Total talent has been a buzzword in the contingent workforce management space for several years now.

According to a 2019 SIA report commissioned by AMS in 2019, the progress toward total talent has been hamstrung in part by organizational silos, a fragmented approach to technology and perhaps the lack of a true burning desire for change. However, on the bright side, the report at the time also found enterprises that were planning to implement total talent in the future outnumbered those that had no such plans.

Total Talent

SIA defines total talent as a “model for talent acquisition, subsumed within the concept of total talent management and therefore encompassing the acquisition of all human talent in the broadest sense, including ‘permanently hired’ workers as well as all types and sources of ‘contingent’ workers as well as non-human talent including robots, bots, software and automation.”

Low adoption of total talent management is more likely to be a result of inhibitors such as organizational silos, with 44% of respondents to the report’s survey citing this as a barrier rather than a lack of interest or appetite.

A more recent report by KellyOCG found that a group of organizations are breaking down the traditional silos in their organizations, creating visibility across all talent types.

One of the benefits of adopting this approach is that by optimizing multiple channels of human capital engagement, an organization can create a competitive advantage in their market. This is of particular advantage in industries where specific skills shortages exist.

“I think a total talent philosophy that incorporates full-time hiring, contingent/temporary staffing and SOW [statement-of-work] resources for projects would allow a company to leverage all of the talent pool options that are out there, which expands the potential workforce available to that company,” says Allen Chilson, talent acquisition leader, vendor management, at Danaher.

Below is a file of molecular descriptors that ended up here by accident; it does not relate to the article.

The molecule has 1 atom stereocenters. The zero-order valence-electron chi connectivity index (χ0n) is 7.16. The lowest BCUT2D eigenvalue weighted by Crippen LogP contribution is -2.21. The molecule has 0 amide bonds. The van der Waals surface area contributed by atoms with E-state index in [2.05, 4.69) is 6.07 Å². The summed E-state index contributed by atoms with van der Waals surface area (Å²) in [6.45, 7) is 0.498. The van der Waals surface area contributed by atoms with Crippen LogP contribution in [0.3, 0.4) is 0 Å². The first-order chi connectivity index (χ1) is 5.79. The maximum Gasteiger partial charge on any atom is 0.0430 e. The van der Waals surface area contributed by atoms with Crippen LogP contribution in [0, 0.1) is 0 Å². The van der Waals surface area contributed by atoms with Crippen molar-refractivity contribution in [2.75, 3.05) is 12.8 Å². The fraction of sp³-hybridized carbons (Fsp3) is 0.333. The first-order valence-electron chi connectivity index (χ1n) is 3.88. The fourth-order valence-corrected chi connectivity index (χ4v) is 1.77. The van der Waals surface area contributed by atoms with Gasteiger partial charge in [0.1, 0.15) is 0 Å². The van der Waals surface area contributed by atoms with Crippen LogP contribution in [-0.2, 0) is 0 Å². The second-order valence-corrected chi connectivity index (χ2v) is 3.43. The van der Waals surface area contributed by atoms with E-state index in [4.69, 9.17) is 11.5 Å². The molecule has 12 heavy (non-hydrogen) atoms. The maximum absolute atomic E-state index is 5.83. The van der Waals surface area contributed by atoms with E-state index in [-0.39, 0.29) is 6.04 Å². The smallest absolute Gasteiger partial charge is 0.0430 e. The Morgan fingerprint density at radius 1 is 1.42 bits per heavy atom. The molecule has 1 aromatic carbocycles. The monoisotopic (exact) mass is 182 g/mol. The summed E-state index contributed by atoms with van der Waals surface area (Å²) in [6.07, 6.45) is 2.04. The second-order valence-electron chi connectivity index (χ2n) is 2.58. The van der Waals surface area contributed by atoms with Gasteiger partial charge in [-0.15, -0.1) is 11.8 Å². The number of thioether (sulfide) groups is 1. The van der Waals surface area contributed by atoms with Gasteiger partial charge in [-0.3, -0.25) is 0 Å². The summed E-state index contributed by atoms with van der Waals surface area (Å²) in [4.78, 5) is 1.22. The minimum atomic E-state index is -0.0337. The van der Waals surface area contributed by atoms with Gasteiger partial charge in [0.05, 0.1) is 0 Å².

However, the path to adopting total talent management can be challenging.

At a previous employer, Chilson’s business piloted a direct-sourcing program and the use of freelancer platforms, but they quickly learned that there was a lot of work required to change the way their managers thought about obtaining and managing the work of nonemployee workers.

Although Chilson’s business had budgets and forecasts for production and capital projects and facility expansions, it was challenging to get the organization to commit to a strategic workforce plan or a forecast beyond more than a few months into the future.

Businesses are also still struggling to have a strategic workforce plan in place to guide talent acquisition/procurement, and it is also difficult for suppliers to forecast and plan for needs, making it challenging to see these companies reaching a total talent program.

“I think it is very difficult for organizations to move to total talent unless they can shift the mindsets around workforce planning/forecasting and rethink the way they build project and work teams,” Chilson says.

Chilson believes there are plenty of suppliers who can help businesses work toward total talent, and there are many talent management, talent acquisition and procurement professionals who are eager to move the needle towards total talent as well.

However, he says there is still a resistance to change among hiring managers and leaders who prefer to have spend and resources in separate “buckets” and are not ready to rethink the way they resource projects and teams.

Genine Wilson, global vice president, KellyOCG, agrees the road to total talent can be challenging, but it’s achievable with the right definition, expectations and foundational success factors.

“Total talent management isn’t an off-the-shelf solution,” she says. “It’s a journey through the total talent landscape with winding turns, off and on ramps, and varying timelines, but [it’s] a crucial destination to truly drive your total talent strategy.”

Much of the talk about TTM has been in terms of it being the next wave in workforce solutions, Wilson continues. “But as we’ve found over the last several years, companies aren’t looking to put themselves into the total talent box we’ve created — they all have a different path to total talent in order to achieve their talent and business objectives.”

Chilson and Wilson will participate in a panel discussion on total talent at CWS Summit 2022, which takes place in Dallas Sept. 19-20.